Bring on the sunshine

Vicky Cristina Barcelona

Vicky Cristina Barcelona

Starring: Javier Bardem, Penélope Cruz, Rachel Hall, Scarlett Johansson
Director: Woody Allen
Running time: 96 minutes
Language: English/Spanish

IF THREE months of a Bratislava winter were not enough to make you want to head straight to the airport and fly somewhere warm, sunny and at the very least not littered with piles of dirty snow then this, the latest Woody Allen film, will do.

Set in the constant, hazy sunshine of a Barcelona summer, all the lead characters are impossibly good-looking. They wear designer summer clothes - when they are wearing any clothes at all. They stay in plush hotels. They seem to spend their whole lives on holiday (one of them is notionally a student; two, possibly three, others are artists - though being an artist in Barcelona seems mainly to involve going on picnics). No-one pays for anything.

Ladykiller Juan Antonio (played by Javier Bardem), the one man in the film’s central love quadrangle, drives a gleaming 1970s Alfa Romeo convertible. A lovely model but, as anyone who has owned an Italian car of that vintage will attest, one that would normally require a team of mechanics just to keep it moving under its own power.

Not this one. As if it were not enough that Juan Antonio has three beautiful women lusting after him, he also appears to have landed the only 1970s Alfa more reliable than a Toyota. In other words, it’s complete fantasy.

But somehow – a testament to the acting and direction – it doesn’t matter. Even the chirpy American narrator, who pipes up occasionally to tell us how everyone’s feeling about everyone else, seems entirely in keeping with the pretence - rather than the theatrical cop-out he is.

You are sucked into the plot, and into caring about the characters, perhaps most surprisingly the strait-laced American, Vicky (Rachel Hall). When Spaniard Juan Antonio busts his move on both her and her friend, the coquettish Cristina (Scarlett Johansson), Rachel’s first instinct is to take sarcastic, puritanical offence.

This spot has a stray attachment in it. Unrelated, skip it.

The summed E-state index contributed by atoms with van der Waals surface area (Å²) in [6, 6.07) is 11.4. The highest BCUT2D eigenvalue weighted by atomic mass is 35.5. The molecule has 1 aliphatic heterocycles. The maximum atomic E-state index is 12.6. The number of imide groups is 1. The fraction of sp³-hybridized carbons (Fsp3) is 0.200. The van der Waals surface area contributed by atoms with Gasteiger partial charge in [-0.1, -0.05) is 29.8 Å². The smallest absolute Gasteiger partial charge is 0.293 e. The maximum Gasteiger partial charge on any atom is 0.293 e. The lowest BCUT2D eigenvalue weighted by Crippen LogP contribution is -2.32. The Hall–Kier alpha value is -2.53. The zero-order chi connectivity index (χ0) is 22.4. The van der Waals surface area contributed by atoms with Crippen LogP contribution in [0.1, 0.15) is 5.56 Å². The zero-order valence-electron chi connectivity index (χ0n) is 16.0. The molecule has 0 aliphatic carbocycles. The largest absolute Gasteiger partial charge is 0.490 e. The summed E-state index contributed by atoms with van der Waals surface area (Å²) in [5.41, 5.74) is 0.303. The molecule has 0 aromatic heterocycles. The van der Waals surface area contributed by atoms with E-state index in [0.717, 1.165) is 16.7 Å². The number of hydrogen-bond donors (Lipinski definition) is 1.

But it is she who falls hardest and for the rest of the film - as Cristina’s relationship with Juan Antonio and his appealingly batty ex-wife María Elena (Penélope Cruz) unfolds – it is Rachel’s torn emotions we keep returning to, as it dawns on her that she is not quite so sure about the things she wants from life.

Foremost among these is her fiancé Doug (Chris Messina), a blowhard who works as a senior executive for US firm ‘Global Enterprises’ (but, in keeping with the conceit, is apparently still free to spend most of the summer lounging around in Spain) who turns up mid-film to crank up Vicky’s angst.
He is another intriguing character: at one and the same time cartoonish and yet instantly recognisable. There aren’t very many Cristinas or María Elenas out there, sad to say, but we’ve all met Doug before.

In fact American corporate types come off pretty badly – even Vicky and Cristina’s friends, an older US couple with a palatial Barcelona villa and a yacht, seem about as distant from the Spain of Juan Antonio as, well, Bratislava.

Since this is a Woody Allen film it’s not exactly spoiling the plot to reveal that nothing is resolved, and the characters seem destined for no less – and probably rather more - heartbreak ahead. The bittersweet finale is leavened with one of the best gags in what is already a funny film. This is vintage stuff.

The really sad thing is that if you’re tempted to take that flight now, Barcelona is probably the last place you’ll want to go, thronged as it will almost certainly be with tourists vainly seeking the ephemeral magic of Vicky and Cristina’s experience in each of the exquisite locations used for the film.

Note: some of the scenes between Bardem and Cruz are in Spanish, for which the version shown in Slovakia carries only Czech subtitles. So unless you read Czech or understand Spanish you will be left with the passion of Cruz’s performance (for which she was last month awarded a Best Supporting Actress Oscar) if not perfect comrehension.

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